Negotiators from more than 100 nations agreed early this mo6rning to the basic elements of a common fund to stabilize world commodity prices.
But an interim committee will have to meet to resolve one outstanding issue -- American disapproval of the fund's allocation of voting shares.
Other industrial countries have agreed somewhat reluctantly that the developing countries could control 47 percent of the fund's votes compared with 42 percent for themselves. But the U.S. is opposed because it fears such a superiority could become a precedent for other international financial institutions such as the International Monetary Fund because the developed countries are putting up so much of the capital for the fund. The U.S. is insisting that votes be shared on a 45-45 percent basis between Western and developing countries, with the rest of the votes going to the Socialist nations participating in the fund.
The numbers are virtually irrelevant, however, except as for symobols because the package also provides that major financial decisions by the fund require a 75 percent majority of total votes cast.
Aside from the voting controversy, however, negotiators have managed, after extensive and often frustrating bargaining, to hammer out the basic framework for the common fund, including its objectives, financial structure and organization.
There has been agreement that the banking side of the fund to stabilize commodity prices will be launched with $400 million coming from governments and that the fund will provide $370 million to finance other measures to help commodity producers.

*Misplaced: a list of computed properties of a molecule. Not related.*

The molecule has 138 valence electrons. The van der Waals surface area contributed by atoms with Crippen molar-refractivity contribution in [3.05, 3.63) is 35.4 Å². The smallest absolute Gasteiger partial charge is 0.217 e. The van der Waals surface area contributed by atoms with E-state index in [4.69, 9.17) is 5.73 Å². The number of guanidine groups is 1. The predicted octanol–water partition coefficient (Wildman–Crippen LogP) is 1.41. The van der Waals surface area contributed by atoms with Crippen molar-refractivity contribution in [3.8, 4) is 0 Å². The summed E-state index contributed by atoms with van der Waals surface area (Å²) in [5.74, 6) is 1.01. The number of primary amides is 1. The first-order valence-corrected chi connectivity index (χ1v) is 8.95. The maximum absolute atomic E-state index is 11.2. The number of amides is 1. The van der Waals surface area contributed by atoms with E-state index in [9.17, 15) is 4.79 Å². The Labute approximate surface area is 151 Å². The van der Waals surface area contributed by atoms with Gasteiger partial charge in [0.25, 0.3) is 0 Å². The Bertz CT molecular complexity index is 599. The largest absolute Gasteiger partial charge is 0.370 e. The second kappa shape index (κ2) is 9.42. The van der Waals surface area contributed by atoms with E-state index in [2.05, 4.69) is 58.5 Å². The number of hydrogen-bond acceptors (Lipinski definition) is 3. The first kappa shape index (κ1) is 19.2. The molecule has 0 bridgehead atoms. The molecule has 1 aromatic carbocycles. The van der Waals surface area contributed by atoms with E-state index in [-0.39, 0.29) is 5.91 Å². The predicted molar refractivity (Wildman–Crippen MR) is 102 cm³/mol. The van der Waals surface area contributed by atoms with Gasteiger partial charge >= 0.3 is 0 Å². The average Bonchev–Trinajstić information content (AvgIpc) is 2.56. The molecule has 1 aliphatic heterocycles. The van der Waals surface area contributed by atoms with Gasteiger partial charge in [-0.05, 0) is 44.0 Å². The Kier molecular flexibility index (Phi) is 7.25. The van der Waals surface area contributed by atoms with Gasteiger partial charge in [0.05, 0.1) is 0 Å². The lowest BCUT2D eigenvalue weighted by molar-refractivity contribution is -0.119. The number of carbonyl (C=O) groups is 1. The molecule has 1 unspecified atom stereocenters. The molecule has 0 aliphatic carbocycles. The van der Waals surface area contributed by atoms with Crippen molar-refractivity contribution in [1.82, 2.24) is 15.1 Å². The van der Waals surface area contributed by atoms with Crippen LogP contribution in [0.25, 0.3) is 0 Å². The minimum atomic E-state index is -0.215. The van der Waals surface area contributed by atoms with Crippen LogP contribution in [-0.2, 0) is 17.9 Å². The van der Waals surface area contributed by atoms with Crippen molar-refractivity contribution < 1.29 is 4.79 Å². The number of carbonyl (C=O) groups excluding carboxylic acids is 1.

The common fund will facilitate the buying of buffer stocks needed in commodity rice stabilization pacts. When prices start moving toward agreed-upon ceilings, the stocks would be sold on the market to bring down prices, and when prices fall too low, stocks would be bought under commodity pacts to push prices back up.
Negotiators from all sides have agreed on the basic idea from the start, because in theory such an arrangement would insulate consumers and producers from the kinds of wild fluctuations in commodity prices which can fuel inflation one year and drive a producer nation into unpredictable trade deficits and recession the next.
But for over a year of drawn-out bargaining, negotiators from the rich and poor countries could not agree on the basic nature of the fund. Industrial nations argued that the fund should be based essentially on individual commodity arrangements that would supply the major share of the fund's capital. The developing countries maintained that the fund should rely heavily on direct government contributions.
The compromise which has emerged seems to tilt toward the developing countries' point of view. Although part of the common fund would be made up of pooled contributions from individual commodity arrangements (ICA), $400 million will be paid into the fund by direct government contributions. In another compromise between the rich and poor countries, an ICA would need to put in cash only one-third of its maximum financial requirements with the fund before it can have borrowing privileges.
Despite the protracted haggling over the common fund's provisions on stocking arrangements, in practice the more significant feature will be the so-called "second window" of the fund, which will help poor countries boost commodity exports by aiding research and development and other measures. Today's agreement calls for $370 million for this side of the common fund.